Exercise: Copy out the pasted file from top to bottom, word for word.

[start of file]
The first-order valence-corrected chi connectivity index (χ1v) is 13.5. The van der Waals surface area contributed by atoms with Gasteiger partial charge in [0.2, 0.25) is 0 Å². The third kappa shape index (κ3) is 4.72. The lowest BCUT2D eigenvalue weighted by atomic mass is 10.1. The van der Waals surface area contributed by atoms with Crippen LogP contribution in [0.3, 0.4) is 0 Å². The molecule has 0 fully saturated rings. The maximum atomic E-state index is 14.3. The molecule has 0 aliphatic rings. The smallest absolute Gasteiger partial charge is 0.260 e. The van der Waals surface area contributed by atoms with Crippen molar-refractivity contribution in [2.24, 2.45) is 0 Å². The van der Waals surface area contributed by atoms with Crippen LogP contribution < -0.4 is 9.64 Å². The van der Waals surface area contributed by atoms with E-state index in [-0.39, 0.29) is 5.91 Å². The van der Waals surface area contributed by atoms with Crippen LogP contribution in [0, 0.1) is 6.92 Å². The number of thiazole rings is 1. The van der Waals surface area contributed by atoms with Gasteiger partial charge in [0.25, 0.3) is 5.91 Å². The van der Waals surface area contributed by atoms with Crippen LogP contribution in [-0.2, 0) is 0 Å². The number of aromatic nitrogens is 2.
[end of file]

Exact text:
The first-order valence-corrected chi connectivity index (χ1v) is 13.5. The van der Waals surface area contributed by atoms with Gasteiger partial charge in [0.2, 0.25) is 0 Å². The third kappa shape index (κ3) is 4.72. The lowest BCUT2D eigenvalue weighted by atomic mass is 10.1. The van der Waals surface area contributed by atoms with Crippen LogP contribution in [0.3, 0.4) is 0 Å². The molecule has 0 fully saturated rings. The maximum atomic E-state index is 14.3. The molecule has 0 aliphatic rings. The smallest absolute Gasteiger partial charge is 0.260 e. The van der Waals surface area contributed by atoms with Crippen molar-refractivity contribution in [2.24, 2.45) is 0 Å². The van der Waals surface area contributed by atoms with Crippen LogP contribution < -0.4 is 9.64 Å². The van der Waals surface area contributed by atoms with E-state index in [-0.39, 0.29) is 5.91 Å². The van der Waals surface area contributed by atoms with Crippen LogP contribution in [0, 0.1) is 6.92 Å². The number of thiazole rings is 1. The van der Waals surface area contributed by atoms with Gasteiger partial charge in [0.25, 0.3) is 5.91 Å². The van der Waals surface area contributed by atoms with Crippen LogP contribution in [-0.2, 0) is 0 Å². The number of aromatic nitrogens is 2.